D-Day Normandy
June 8 2013

Dearest Old Bolds, Friends, Family,

Sending you fond greetings from the bottom of a deep tub in a hardwood floored, antique-filled room looking out over splendid gardens surrounding a beautifully restored castle in the Normandy countryside just outside of Bayeux.

No complaints here.

Wednesday Charley and I flew from Hamburg to Paris and drove up to the Normandy coast. On initial assessment, the lack of hotel rooms in Bayeux when I planned this trip some months ago was distressing. But it turned out to be a blessing for us because we found this gorgeous manor house bed-and-breakfast at an amazingly affordable price, certainly cheaper than the hotels in town. There are just the right number of rooms for Charley and I each to have our own palatial digs, while the other beautiful rooms go to an American combat veteran and his family.

When we arrived, we dropped off our things and then drove an hour further to the German cemetery at Orglandes. Our way wound through La Fiere, where 82nd Airborne troops fought fiercely to prevent German reinforcements from reaching the landing beaches. Our new WWII veteran friend from the New Orleans museum, Tom Blakey, fought here. We can't wait to email him our pictures and regards for his service and sacrifice.

Once we reached the tiny village of Orglandes, and the vast cemetery, we were touched by the graves of over 10,000 German servicemen who rarely, if ever, have visits from family or countrymen. Seeing so many marker stones, all with 6 bodies per stone and grave, was upsetting for Charley. But we were glad we came to pay our respects to these largely forgotten men, who were once somebody's father, brother, son.

We drove back to the highway but before moving on, we stopped at Ste. Mere Eglise to pick up some flowers. As one might expect, the town was bustling with jubilant energy, tourists, re-enactors, and American jeeps. The church bell tower was adorned with the effigy of John Steele (no relation!) hanging in his chute, just as he did on D-Day, pretending to be dead as the Germans shot up at him.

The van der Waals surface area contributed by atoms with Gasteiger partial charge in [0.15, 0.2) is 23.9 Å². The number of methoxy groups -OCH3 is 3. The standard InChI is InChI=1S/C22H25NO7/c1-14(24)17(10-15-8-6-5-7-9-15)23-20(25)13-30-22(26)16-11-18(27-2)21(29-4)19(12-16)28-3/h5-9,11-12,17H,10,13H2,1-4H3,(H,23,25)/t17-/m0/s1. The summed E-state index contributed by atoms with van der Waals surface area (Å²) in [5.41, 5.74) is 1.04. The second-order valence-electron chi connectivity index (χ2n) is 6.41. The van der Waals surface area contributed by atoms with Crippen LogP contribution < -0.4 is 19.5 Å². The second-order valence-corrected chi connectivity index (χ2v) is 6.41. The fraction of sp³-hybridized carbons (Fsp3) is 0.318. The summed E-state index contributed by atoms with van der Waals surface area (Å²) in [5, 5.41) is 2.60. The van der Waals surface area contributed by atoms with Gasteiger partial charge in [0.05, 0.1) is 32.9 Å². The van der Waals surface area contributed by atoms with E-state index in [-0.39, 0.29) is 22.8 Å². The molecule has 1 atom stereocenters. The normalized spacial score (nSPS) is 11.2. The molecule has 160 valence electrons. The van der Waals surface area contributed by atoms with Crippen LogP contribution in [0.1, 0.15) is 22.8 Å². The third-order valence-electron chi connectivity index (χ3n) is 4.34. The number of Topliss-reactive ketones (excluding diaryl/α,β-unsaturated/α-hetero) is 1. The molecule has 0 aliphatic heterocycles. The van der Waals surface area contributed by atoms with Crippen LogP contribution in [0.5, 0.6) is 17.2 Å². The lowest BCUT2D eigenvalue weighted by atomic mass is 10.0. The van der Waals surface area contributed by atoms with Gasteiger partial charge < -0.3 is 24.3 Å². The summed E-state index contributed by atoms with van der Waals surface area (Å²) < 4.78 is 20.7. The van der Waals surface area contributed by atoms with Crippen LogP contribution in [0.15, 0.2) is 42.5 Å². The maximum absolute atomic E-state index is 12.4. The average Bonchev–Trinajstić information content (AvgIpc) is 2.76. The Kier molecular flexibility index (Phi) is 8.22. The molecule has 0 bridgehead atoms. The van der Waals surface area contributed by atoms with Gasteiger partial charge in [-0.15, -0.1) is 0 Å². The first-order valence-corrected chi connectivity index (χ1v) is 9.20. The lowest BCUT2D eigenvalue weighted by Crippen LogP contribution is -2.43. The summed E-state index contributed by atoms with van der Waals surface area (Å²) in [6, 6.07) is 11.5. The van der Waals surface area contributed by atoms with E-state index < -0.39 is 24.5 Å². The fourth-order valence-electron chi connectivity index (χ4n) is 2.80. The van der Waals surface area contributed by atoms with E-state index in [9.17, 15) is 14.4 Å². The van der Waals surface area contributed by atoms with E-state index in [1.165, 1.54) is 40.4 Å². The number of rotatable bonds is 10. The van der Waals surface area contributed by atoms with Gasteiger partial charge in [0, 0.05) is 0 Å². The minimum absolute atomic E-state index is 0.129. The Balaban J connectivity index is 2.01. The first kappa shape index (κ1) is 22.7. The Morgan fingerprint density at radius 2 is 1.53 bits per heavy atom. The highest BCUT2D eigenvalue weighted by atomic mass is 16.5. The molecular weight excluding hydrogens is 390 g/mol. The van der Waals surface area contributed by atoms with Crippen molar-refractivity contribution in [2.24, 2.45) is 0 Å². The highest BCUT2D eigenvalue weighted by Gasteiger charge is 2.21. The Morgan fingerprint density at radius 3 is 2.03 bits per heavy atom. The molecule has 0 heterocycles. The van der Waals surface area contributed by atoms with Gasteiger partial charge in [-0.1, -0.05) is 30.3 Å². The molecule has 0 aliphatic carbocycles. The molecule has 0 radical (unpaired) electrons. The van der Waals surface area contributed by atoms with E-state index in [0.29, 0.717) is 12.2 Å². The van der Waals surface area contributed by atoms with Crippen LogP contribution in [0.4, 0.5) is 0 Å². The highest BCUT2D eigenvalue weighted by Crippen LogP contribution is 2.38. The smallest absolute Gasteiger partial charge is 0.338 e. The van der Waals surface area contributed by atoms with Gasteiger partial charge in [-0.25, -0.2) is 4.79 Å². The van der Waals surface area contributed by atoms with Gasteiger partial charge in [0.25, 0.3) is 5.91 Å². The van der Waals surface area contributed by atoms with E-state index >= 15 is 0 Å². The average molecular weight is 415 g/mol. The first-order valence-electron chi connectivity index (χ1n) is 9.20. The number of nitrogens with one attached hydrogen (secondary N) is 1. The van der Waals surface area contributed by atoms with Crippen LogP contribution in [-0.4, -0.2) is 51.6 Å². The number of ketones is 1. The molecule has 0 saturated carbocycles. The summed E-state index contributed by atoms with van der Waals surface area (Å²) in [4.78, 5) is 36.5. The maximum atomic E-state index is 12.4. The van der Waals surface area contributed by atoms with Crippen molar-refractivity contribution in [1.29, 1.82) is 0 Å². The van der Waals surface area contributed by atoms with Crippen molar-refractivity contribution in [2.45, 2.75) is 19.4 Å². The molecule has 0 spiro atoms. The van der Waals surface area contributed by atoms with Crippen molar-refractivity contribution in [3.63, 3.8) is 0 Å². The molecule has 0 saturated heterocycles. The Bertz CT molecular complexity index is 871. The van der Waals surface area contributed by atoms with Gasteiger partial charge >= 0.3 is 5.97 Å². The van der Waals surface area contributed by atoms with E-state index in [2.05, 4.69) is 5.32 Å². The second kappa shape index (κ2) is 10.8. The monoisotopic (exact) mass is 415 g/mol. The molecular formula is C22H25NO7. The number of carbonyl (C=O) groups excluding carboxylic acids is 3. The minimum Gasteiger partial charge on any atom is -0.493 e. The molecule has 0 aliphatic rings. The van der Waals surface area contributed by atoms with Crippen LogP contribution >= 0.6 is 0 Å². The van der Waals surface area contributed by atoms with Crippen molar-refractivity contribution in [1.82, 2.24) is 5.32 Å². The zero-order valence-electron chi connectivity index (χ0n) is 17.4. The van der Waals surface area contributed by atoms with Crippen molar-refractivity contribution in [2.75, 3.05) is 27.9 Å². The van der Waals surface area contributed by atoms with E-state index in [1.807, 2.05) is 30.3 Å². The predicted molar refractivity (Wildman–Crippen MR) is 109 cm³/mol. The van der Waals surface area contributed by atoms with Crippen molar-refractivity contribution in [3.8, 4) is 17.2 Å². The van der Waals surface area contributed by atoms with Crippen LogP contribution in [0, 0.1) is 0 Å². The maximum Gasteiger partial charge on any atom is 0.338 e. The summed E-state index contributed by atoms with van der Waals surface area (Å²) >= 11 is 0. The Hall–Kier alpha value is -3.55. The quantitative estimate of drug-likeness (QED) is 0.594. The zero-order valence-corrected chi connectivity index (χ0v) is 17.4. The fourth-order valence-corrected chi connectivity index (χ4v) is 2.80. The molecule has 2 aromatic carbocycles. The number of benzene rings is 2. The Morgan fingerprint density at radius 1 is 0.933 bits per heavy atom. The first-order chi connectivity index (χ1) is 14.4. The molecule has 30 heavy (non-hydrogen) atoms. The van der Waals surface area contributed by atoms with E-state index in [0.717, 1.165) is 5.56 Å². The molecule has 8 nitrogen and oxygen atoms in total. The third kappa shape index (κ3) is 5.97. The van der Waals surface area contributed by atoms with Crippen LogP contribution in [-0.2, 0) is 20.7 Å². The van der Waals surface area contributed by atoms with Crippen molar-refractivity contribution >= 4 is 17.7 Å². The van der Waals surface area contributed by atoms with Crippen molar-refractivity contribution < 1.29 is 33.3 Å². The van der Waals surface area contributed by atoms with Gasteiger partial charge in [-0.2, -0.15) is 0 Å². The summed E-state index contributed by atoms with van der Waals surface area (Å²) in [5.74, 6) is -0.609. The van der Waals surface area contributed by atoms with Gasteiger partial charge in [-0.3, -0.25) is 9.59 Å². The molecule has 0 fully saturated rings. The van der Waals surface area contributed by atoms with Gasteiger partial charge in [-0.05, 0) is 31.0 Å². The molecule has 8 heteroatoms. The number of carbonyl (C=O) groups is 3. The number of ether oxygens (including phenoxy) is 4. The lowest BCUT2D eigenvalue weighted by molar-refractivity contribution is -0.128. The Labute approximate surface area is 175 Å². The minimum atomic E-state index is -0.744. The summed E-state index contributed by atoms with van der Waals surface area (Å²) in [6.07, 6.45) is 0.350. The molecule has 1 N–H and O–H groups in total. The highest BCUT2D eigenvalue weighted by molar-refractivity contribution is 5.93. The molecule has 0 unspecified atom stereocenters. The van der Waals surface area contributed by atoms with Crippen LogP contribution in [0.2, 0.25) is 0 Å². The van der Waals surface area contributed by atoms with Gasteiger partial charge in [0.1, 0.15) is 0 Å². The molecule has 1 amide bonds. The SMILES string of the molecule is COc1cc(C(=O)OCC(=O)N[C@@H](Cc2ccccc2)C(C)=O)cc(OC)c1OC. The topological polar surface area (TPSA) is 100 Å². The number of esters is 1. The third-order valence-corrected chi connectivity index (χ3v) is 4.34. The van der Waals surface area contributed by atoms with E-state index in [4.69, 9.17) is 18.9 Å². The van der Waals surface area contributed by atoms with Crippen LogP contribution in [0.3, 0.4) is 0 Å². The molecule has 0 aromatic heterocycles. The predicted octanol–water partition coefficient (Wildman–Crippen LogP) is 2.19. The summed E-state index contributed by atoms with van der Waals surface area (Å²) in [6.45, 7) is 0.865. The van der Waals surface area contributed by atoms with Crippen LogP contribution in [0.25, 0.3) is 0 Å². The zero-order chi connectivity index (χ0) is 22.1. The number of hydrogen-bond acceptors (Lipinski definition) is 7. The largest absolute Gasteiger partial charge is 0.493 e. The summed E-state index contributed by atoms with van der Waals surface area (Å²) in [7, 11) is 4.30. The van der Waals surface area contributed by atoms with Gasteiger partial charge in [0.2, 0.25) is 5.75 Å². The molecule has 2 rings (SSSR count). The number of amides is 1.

Ironically, about 20 German Bundeswehr soldiers stood in the square, intently listening to a lecture about the battle here. Charley and I walked over and hovered. As we got closer, we saw they were Panzer troops. Charley winked at them, and we listened for a while, but in the chill weather, we soon decided to slowly head back to the car.

Before we could leave though, some colonels caught up with us, having let the troops go for a while to explore the town and museum. They remembered Charley from the annual tank reunion in their small garrison town, and wanted to pay their respects to him and (in absentia) our friend Guenter Halm, who won the Knight's Cross in Africa, and who accompanies Charley in laying the wreath for the 21st Panzer Division every year.

After our short but pleasant visit, Charley held the flowers on his lap as we headed to La Cambe, the big German cemetery by the landing beaches. Once there we found the grave of German tank ace Michael Wittman and placed the flowers gently by his marker. Enjoying the beautifully-kept surroundings, we made a round of the graves, and as we do at every war cemetery, wondered how God can let so many young people die so tragically (many never identified, to the subsequent agony of their families).

Leaving late and famished, we ate dinner in Bayeux, where I enjoyed the
local vintage. We arrived back at the hotel at nearly 10 pm with the sun still illuminating our entrance. There we found an American WW2 veteran, also named Charlie, surrounded by 3 daughters and 4 grandchildren, who had all made the pilgrimage to be with him in this very special place. In a wonderful melodious voice with a hint of a southern drawl, our American Charlie told us how he came in on Omaha, was wounded and survived.

Naturally the two Charlies instantly bonded, and we stayed up late while they genially reminisced and visited, the daughters and granddaughters
listening intently, the grandsons rough housing outside.

Thursday morning we were overwhelmed at a communal breakfast table about to buckle under the weight of the chocolate croissants, fresh fruit, baguettes, homemade jam, yogurt, coffee, freshly made omelettes, confections, and other delightful, scrumptious delicacies. After gluttonously eating far more than we should have, or even thought we could have, we were off to the museum at Arromanches, in the British sector, where we met up with the Sherwood Rangers. We were so happy to see Charley's longtime WWII combat veteran friends Graham, Stan, Bert, and David, with their family members, and the younger Sherwoods who work hard to make these annual outings possible. After
a very short few minutes enjoying the spectacular views, we then hit Gold Beach where the Sherwoods had come in on D-Day.